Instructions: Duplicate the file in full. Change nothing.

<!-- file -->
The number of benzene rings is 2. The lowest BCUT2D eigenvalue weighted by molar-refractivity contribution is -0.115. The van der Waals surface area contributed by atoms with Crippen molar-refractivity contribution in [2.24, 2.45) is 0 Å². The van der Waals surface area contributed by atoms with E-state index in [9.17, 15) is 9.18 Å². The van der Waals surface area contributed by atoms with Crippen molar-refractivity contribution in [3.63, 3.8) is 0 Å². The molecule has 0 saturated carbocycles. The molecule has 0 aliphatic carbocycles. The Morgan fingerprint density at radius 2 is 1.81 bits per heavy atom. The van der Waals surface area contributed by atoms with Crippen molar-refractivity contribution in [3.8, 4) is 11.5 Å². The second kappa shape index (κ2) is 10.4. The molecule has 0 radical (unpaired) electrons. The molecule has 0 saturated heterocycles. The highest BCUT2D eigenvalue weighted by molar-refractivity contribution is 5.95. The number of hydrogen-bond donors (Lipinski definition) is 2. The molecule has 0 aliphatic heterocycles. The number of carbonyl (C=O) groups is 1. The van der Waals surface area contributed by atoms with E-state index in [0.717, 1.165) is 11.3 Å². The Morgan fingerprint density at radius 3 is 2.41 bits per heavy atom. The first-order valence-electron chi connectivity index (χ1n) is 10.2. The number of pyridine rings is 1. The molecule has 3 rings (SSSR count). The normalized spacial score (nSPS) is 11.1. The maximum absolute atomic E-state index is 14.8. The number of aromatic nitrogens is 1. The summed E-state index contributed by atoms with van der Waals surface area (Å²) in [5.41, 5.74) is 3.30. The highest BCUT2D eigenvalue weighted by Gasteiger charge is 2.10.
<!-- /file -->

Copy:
The number of benzene rings is 2. The lowest BCUT2D eigenvalue weighted by molar-refractivity contribution is -0.115. The van der Waals surface area contributed by atoms with Crippen molar-refractivity contribution in [2.24, 2.45) is 0 Å². The van der Waals surface area contributed by atoms with E-state index in [9.17, 15) is 9.18 Å². The van der Waals surface area contributed by atoms with Crippen molar-refractivity contribution in [3.63, 3.8) is 0 Å². The molecule has 0 saturated carbocycles. The molecule has 0 aliphatic carbocycles. The Morgan fingerprint density at radius 2 is 1.81 bits per heavy atom. The van der Waals surface area contributed by atoms with Crippen molar-refractivity contribution in [3.8, 4) is 11.5 Å². The second kappa shape index (κ2) is 10.4. The molecule has 0 radical (unpaired) electrons. The molecule has 0 saturated heterocycles. The highest BCUT2D eigenvalue weighted by molar-refractivity contribution is 5.95. The number of hydrogen-bond donors (Lipinski definition) is 2. The molecule has 0 aliphatic heterocycles. The number of carbonyl (C=O) groups is 1. The van der Waals surface area contributed by atoms with E-state index in [0.717, 1.165) is 11.3 Å². The Morgan fingerprint density at radius 3 is 2.41 bits per heavy atom. The first-order valence-electron chi connectivity index (χ1n) is 10.2. The number of pyridine rings is 1. The molecule has 3 rings (SSSR count). The normalized spacial score (nSPS) is 11.1. The maximum absolute atomic E-state index is 14.8. The number of aromatic nitrogens is 1. The summed E-state index contributed by atoms with van der Waals surface area (Å²) in [5.41, 5.74) is 3.30. The highest BCUT2D eigenvalue weighted by Gasteiger charge is 2.10.